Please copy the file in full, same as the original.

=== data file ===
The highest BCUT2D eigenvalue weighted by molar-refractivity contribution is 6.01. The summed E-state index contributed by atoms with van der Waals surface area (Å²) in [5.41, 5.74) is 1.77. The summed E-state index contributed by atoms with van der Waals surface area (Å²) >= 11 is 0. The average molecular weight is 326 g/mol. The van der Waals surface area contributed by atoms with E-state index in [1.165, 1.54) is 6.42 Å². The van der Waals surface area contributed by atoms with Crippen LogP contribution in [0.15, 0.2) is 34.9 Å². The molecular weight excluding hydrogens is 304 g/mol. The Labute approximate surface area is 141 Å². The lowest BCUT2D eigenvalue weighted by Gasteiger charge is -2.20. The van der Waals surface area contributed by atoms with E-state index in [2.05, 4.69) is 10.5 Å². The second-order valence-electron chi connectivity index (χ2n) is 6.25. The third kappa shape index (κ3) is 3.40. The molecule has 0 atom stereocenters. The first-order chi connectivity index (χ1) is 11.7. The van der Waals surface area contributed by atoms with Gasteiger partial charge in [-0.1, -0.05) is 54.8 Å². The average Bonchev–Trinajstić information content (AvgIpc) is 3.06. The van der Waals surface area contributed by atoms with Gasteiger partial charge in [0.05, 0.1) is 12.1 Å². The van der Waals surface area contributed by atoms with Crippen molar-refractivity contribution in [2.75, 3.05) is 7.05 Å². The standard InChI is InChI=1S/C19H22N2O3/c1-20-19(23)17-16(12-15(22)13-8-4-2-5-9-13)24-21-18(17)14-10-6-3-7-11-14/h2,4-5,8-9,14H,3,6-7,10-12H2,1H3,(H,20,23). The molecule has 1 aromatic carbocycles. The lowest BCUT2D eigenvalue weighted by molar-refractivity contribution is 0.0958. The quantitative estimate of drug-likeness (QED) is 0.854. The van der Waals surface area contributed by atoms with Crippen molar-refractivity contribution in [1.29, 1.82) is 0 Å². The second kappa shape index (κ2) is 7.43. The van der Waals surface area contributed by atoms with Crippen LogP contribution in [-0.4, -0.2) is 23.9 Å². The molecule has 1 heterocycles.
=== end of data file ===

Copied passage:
The highest BCUT2D eigenvalue weighted by molar-refractivity contribution is 6.01. The summed E-state index contributed by atoms with van der Waals surface area (Å²) in [5.41, 5.74) is 1.77. The summed E-state index contributed by atoms with van der Waals surface area (Å²) >= 11 is 0. The average molecular weight is 326 g/mol. The van der Waals surface area contributed by atoms with E-state index in [1.165, 1.54) is 6.42 Å². The van der Waals surface area contributed by atoms with Crippen LogP contribution in [0.15, 0.2) is 34.9 Å². The molecular weight excluding hydrogens is 304 g/mol. The Labute approximate surface area is 141 Å². The lowest BCUT2D eigenvalue weighted by Gasteiger charge is -2.20. The van der Waals surface area contributed by atoms with E-state index in [2.05, 4.69) is 10.5 Å². The second-order valence-electron chi connectivity index (χ2n) is 6.25. The third kappa shape index (κ3) is 3.40. The molecule has 0 atom stereocenters. The first-order chi connectivity index (χ1) is 11.7. The van der Waals surface area contributed by atoms with Gasteiger partial charge in [-0.1, -0.05) is 54.8 Å². The average Bonchev–Trinajstić information content (AvgIpc) is 3.06. The van der Waals surface area contributed by atoms with Gasteiger partial charge in [0.05, 0.1) is 12.1 Å². The van der Waals surface area contributed by atoms with Crippen molar-refractivity contribution in [2.75, 3.05) is 7.05 Å². The standard InChI is InChI=1S/C19H22N2O3/c1-20-19(23)17-16(12-15(22)13-8-4-2-5-9-13)24-21-18(17)14-10-6-3-7-11-14/h2,4-5,8-9,14H,3,6-7,10-12H2,1H3,(H,20,23). The molecule has 1 aromatic carbocycles. The lowest BCUT2D eigenvalue weighted by molar-refractivity contribution is 0.0958. The quantitative estimate of drug-likeness (QED) is 0.854. The van der Waals surface area contributed by atoms with Crippen molar-refractivity contribution in [1.29, 1.82) is 0 Å². The second kappa shape index (κ2) is 7.43. The van der Waals surface area contributed by atoms with Crippen LogP contribution in [-0.4, -0.2) is 23.9 Å². The molecule has 1 heterocycles.